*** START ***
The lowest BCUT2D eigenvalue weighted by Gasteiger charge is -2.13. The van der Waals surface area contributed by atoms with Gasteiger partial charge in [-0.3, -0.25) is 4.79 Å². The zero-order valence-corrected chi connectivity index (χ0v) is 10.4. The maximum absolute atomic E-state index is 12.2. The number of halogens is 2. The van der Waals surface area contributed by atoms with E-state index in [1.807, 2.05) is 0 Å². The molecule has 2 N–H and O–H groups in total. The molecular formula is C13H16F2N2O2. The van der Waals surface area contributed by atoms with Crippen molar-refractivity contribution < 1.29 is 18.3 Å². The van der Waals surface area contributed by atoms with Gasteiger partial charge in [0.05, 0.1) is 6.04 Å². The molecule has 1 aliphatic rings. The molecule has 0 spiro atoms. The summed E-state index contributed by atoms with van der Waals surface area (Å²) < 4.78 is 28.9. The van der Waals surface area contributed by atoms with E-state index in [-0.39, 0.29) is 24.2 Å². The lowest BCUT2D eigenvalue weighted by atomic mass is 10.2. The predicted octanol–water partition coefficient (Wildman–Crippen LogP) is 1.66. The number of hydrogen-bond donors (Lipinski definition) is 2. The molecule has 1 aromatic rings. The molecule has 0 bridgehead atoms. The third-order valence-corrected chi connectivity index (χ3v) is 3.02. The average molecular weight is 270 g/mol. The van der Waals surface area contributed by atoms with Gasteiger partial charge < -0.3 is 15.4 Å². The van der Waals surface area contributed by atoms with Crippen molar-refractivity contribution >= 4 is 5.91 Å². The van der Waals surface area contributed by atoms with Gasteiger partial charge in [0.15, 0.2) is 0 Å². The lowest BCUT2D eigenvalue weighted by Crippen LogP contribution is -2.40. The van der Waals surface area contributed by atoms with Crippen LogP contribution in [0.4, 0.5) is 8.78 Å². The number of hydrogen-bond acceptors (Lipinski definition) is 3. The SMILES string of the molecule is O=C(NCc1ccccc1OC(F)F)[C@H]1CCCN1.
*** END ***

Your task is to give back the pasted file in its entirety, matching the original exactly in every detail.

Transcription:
The lowest BCUT2D eigenvalue weighted by Gasteiger charge is -2.13. The van der Waals surface area contributed by atoms with Gasteiger partial charge in [-0.3, -0.25) is 4.79 Å². The zero-order valence-corrected chi connectivity index (χ0v) is 10.4. The maximum absolute atomic E-state index is 12.2. The number of halogens is 2. The van der Waals surface area contributed by atoms with E-state index in [1.807, 2.05) is 0 Å². The molecule has 2 N–H and O–H groups in total. The molecular formula is C13H16F2N2O2. The van der Waals surface area contributed by atoms with Crippen molar-refractivity contribution < 1.29 is 18.3 Å². The van der Waals surface area contributed by atoms with Gasteiger partial charge in [0.05, 0.1) is 6.04 Å². The molecule has 1 aliphatic rings. The molecule has 0 spiro atoms. The summed E-state index contributed by atoms with van der Waals surface area (Å²) < 4.78 is 28.9. The van der Waals surface area contributed by atoms with E-state index in [-0.39, 0.29) is 24.2 Å². The lowest BCUT2D eigenvalue weighted by atomic mass is 10.2. The predicted octanol–water partition coefficient (Wildman–Crippen LogP) is 1.66. The number of hydrogen-bond donors (Lipinski definition) is 2. The molecule has 1 aromatic rings. The molecule has 0 bridgehead atoms. The third-order valence-corrected chi connectivity index (χ3v) is 3.02. The average molecular weight is 270 g/mol. The van der Waals surface area contributed by atoms with Gasteiger partial charge < -0.3 is 15.4 Å². The van der Waals surface area contributed by atoms with Crippen molar-refractivity contribution >= 4 is 5.91 Å². The van der Waals surface area contributed by atoms with Gasteiger partial charge in [0.15, 0.2) is 0 Å². The lowest BCUT2D eigenvalue weighted by Crippen LogP contribution is -2.40. The van der Waals surface area contributed by atoms with Crippen LogP contribution in [0.4, 0.5) is 8.78 Å². The number of hydrogen-bond acceptors (Lipinski definition) is 3. The SMILES string of the molecule is O=C(NCc1ccccc1OC(F)F)[C@H]1CCCN1.